Libraries have a mission to disseminate knowledge, and a budget for this purpose (i.e. they are already paying the $40,000 for the journal subscription). They also have a lot of the infrastructure needed for online publishing (high speed network connections, servers, computer programmers). They should cut out the middleman and run competing journals themselves.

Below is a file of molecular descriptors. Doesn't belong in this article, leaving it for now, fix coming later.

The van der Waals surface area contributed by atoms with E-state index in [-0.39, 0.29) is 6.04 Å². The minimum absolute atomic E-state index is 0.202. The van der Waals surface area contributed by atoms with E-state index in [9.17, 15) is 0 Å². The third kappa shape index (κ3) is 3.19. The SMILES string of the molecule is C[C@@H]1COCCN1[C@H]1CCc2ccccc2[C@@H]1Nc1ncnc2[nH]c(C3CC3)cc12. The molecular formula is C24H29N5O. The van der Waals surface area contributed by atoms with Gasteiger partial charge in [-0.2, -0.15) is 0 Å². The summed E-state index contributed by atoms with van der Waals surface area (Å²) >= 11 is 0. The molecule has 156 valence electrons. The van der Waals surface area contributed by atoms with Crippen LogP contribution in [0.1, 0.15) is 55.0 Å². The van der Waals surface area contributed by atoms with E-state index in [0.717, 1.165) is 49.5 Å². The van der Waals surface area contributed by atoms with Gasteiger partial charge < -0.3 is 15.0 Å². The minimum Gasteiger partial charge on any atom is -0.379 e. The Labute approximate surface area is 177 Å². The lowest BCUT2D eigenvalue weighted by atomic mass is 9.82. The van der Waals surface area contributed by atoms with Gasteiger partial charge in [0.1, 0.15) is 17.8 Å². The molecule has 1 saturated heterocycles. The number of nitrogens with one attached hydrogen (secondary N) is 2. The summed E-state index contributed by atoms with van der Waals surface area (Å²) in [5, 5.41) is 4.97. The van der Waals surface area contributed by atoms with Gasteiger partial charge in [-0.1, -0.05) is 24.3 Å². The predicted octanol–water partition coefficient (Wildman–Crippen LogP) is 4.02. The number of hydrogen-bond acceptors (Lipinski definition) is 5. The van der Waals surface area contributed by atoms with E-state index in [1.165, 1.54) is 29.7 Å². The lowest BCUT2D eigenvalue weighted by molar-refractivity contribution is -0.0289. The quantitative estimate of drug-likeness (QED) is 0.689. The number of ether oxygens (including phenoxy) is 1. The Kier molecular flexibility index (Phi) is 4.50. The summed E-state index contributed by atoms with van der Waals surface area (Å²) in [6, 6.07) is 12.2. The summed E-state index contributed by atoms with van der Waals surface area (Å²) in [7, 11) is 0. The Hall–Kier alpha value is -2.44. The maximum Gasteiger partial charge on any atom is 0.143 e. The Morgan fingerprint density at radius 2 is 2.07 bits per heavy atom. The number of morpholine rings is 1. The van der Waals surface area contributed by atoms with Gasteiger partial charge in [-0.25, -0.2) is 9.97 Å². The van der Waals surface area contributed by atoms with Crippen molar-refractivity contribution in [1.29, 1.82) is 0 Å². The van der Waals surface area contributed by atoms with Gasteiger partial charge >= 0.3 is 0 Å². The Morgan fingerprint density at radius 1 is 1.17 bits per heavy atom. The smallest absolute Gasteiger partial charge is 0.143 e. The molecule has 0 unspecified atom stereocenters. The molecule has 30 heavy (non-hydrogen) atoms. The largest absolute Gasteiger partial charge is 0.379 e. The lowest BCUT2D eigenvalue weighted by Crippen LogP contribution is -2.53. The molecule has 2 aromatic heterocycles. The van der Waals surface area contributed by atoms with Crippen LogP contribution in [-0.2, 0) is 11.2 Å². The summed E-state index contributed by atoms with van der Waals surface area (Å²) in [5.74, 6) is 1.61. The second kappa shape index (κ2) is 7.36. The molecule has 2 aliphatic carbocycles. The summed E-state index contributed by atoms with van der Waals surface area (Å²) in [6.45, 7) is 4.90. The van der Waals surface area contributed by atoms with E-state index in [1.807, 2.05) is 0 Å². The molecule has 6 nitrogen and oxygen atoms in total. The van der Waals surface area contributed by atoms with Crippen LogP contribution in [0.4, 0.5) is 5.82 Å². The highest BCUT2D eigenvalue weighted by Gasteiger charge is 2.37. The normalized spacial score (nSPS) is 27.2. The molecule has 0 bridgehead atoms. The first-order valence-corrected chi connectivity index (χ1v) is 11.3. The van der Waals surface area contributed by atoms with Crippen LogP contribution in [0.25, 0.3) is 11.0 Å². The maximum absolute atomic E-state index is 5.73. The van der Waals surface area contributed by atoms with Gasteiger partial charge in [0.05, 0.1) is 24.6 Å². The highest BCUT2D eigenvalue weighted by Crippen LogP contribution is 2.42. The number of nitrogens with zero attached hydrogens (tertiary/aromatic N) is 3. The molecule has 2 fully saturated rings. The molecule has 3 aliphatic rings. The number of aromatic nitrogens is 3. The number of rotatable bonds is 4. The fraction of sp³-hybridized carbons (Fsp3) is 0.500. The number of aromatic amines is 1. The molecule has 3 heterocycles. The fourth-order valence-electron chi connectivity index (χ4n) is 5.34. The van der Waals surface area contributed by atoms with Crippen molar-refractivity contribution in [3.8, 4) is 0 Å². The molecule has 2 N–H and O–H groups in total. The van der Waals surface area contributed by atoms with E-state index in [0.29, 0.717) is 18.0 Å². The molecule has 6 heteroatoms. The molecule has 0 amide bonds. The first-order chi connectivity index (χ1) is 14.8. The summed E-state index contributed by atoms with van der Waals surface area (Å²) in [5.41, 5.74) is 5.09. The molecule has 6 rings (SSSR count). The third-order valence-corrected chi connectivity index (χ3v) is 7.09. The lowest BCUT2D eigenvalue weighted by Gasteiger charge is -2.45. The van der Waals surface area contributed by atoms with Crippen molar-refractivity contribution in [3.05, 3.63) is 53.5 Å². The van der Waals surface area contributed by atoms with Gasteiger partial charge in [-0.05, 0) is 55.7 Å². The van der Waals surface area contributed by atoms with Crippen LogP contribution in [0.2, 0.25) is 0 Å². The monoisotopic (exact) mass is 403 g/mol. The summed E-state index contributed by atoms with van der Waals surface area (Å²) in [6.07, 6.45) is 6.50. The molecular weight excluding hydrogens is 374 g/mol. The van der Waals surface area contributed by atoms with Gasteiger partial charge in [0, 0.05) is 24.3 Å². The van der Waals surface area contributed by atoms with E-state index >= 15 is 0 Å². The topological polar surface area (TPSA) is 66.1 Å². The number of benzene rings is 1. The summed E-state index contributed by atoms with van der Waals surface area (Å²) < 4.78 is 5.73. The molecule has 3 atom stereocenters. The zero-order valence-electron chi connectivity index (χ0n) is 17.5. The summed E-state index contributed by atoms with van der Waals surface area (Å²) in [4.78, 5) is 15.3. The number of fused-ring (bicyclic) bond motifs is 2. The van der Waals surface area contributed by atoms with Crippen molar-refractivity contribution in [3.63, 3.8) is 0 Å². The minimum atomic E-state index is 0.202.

I am not working in the field of entanglement, but I am an NMR spectroscopist, so I work with spins. The spin *is* really only up or down (or a combination of the two), but not ever some "angle" in between. Probably the most correct definition of electron spin is Wolfgang Pauli's original statement: "Classically non-describable two-valuedness." Trying to rationalize it as something spinning is incorrect and will generally lead you to false conclusions. In NMR spectroscopy, different nuclei couple to each other and the different spin states produce separate distinct peaks for each value of their neighbor's spin states. Collections of multiple nuclei produce binomial patterns, but each nucleus is always in some particular state or perhaps a superposition of different states, which is not the same as "being in between" different states.